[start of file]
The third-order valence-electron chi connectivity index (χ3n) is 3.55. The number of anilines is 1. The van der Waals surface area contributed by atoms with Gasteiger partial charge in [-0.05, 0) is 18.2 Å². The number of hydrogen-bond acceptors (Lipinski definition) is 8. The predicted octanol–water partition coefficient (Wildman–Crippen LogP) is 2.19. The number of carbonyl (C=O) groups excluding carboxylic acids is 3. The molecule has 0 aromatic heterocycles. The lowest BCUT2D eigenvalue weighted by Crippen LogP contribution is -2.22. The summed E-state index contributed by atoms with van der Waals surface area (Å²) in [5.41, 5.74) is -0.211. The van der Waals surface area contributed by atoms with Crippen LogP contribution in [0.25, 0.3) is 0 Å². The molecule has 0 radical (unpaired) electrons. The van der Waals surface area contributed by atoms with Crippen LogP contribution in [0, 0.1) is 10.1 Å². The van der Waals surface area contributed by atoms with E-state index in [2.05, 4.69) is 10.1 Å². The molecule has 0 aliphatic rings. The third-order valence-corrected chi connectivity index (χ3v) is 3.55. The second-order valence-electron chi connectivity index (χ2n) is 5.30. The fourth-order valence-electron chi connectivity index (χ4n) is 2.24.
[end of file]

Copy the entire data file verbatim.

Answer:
The third-order valence-electron chi connectivity index (χ3n) is 3.55. The number of anilines is 1. The van der Waals surface area contributed by atoms with Gasteiger partial charge in [-0.05, 0) is 18.2 Å². The number of hydrogen-bond acceptors (Lipinski definition) is 8. The predicted octanol–water partition coefficient (Wildman–Crippen LogP) is 2.19. The number of carbonyl (C=O) groups excluding carboxylic acids is 3. The molecule has 0 aromatic heterocycles. The lowest BCUT2D eigenvalue weighted by Crippen LogP contribution is -2.22. The summed E-state index contributed by atoms with van der Waals surface area (Å²) in [5.41, 5.74) is -0.211. The van der Waals surface area contributed by atoms with Crippen LogP contribution in [0.25, 0.3) is 0 Å². The molecule has 0 radical (unpaired) electrons. The van der Waals surface area contributed by atoms with Crippen LogP contribution in [0, 0.1) is 10.1 Å². The van der Waals surface area contributed by atoms with E-state index in [2.05, 4.69) is 10.1 Å². The molecule has 0 aliphatic rings. The third-order valence-corrected chi connectivity index (χ3v) is 3.55. The second-order valence-electron chi connectivity index (χ2n) is 5.30. The fourth-order valence-electron chi connectivity index (χ4n) is 2.24.